The US indices have risen this Friday (Dow Jones: + 1.86%; S&P: + 1.95%; Nasdaq: + 1.55%) thanks to the good employment data and despite the steep falls that were seen yesterday across the Atlantic for the disappointment Jerome Powell's appearance. For the week, the Dow Jones was up 1.83%, the S&P 500 up 0.8% and the Nasdaq down 2.06%.
The chairman of the Federal Reserve (Fed) spoke of inflation and rising bond yields, but gave no indication of how the central bank intends to curb it. Some investors expected him to signal his willingness to adjust the asset purchase program.
The economic reopening could "create some upward pressure on prices," Powell said in a webinar organized by "The Wall Street Journal." Even if the economy sees "temporary increases in inflation … I hope we are patient," he added.
Powell's words helped boost bond yields further, in turn penalizing indices. The yield of the 10-year Treasury bond it again exceeded 1.5% after their comments. The benchmark rate had stabilized earlier in the week after rising to 1.6% last week amid higher inflation expectations.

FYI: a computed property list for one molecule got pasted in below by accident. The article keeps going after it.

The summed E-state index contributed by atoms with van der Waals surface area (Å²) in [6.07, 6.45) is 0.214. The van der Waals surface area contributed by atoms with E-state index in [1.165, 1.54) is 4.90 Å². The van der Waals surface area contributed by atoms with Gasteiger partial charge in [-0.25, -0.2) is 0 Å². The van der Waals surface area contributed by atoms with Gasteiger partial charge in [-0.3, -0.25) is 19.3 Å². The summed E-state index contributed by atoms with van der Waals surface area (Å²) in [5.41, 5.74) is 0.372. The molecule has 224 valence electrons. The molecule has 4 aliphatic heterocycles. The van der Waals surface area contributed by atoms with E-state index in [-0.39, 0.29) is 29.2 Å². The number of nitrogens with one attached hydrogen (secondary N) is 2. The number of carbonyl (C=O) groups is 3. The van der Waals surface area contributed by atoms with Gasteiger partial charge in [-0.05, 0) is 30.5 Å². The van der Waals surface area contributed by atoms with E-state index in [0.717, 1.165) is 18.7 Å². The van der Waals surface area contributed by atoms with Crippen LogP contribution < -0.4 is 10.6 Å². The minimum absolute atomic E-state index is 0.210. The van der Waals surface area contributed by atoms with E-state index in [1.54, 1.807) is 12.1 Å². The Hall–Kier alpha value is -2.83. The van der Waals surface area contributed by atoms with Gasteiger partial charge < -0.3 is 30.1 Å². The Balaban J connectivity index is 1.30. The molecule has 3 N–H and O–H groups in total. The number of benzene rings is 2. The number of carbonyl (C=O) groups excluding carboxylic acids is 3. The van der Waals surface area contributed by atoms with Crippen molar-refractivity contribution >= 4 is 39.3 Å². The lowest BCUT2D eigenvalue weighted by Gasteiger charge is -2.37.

"Equity investors are dealing with two things that they haven't had to deal with in the last 10 years," said Tom Lee, co-founder and head of research at Fundstrat. "The first is the rise in inflation and its impact on the indices. The second, a bond market that is testing the Fed, which kind of scares people".
All eyes will be on today February employment report, which will be published at 2:30 p.m. Economists hope that 210,000 nonfarm payrolls added in February compared to 49,000 in January.
Investors will be equally very aware of technological values, which are also not benefited by the increase in bond yields and who they don't stop falling from highs. The Nasdaq Composite fell 2.1% this Thursday, bringing weekly losses to 3.6%. The high-tech benchmark has also turned negative for the year.
"Rates soared once again, which opened the door to more sales of technology stocks," says Ryan Detrick, chief market strategist at LPL Financial, according to CNBC. "The positive side is that the economy continues to improve and finance and energy leadership suggests this is not a sell-all time".
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